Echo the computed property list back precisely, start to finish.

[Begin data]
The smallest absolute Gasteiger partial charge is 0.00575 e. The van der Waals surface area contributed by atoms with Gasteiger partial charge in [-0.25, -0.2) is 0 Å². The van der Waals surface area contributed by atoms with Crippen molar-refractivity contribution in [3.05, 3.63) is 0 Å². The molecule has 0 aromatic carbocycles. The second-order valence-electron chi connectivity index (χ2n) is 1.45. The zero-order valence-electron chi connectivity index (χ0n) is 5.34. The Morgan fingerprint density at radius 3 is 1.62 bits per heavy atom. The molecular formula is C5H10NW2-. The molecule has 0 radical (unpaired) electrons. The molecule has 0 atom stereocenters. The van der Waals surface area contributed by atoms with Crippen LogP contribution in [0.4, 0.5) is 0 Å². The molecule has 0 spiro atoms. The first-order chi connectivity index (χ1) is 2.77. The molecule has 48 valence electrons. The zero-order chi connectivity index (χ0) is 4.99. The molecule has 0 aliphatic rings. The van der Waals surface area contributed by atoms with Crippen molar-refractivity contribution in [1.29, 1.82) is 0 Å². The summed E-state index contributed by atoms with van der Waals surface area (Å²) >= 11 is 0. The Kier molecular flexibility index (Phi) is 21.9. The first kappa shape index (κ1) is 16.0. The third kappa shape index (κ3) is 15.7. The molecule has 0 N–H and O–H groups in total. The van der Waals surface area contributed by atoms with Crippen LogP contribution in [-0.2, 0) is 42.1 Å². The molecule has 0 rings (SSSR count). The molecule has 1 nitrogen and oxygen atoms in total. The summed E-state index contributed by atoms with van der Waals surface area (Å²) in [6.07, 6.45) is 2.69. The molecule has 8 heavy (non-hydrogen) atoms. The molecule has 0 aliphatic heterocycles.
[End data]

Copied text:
The smallest absolute Gasteiger partial charge is 0.00575 e. The van der Waals surface area contributed by atoms with Gasteiger partial charge in [-0.25, -0.2) is 0 Å². The van der Waals surface area contributed by atoms with Crippen molar-refractivity contribution in [3.05, 3.63) is 0 Å². The molecule has 0 aromatic carbocycles. The second-order valence-electron chi connectivity index (χ2n) is 1.45. The zero-order valence-electron chi connectivity index (χ0n) is 5.34. The Morgan fingerprint density at radius 3 is 1.62 bits per heavy atom. The molecular formula is C5H10NW2-. The molecule has 0 radical (unpaired) electrons. The molecule has 0 atom stereocenters. The van der Waals surface area contributed by atoms with Crippen LogP contribution in [0.4, 0.5) is 0 Å². The molecule has 0 spiro atoms. The first-order chi connectivity index (χ1) is 2.77. The molecule has 48 valence electrons. The zero-order chi connectivity index (χ0) is 4.99. The molecule has 0 aliphatic rings. The van der Waals surface area contributed by atoms with Crippen molar-refractivity contribution in [1.29, 1.82) is 0 Å². The summed E-state index contributed by atoms with van der Waals surface area (Å²) >= 11 is 0. The Kier molecular flexibility index (Phi) is 21.9. The first kappa shape index (κ1) is 16.0. The third kappa shape index (κ3) is 15.7. The molecule has 0 N–H and O–H groups in total. The van der Waals surface area contributed by atoms with Crippen LogP contribution in [-0.2, 0) is 42.1 Å². The molecule has 0 rings (SSSR count). The molecule has 1 nitrogen and oxygen atoms in total. The summed E-state index contributed by atoms with van der Waals surface area (Å²) in [6.07, 6.45) is 2.69. The molecule has 8 heavy (non-hydrogen) atoms. The molecule has 0 aliphatic heterocycles.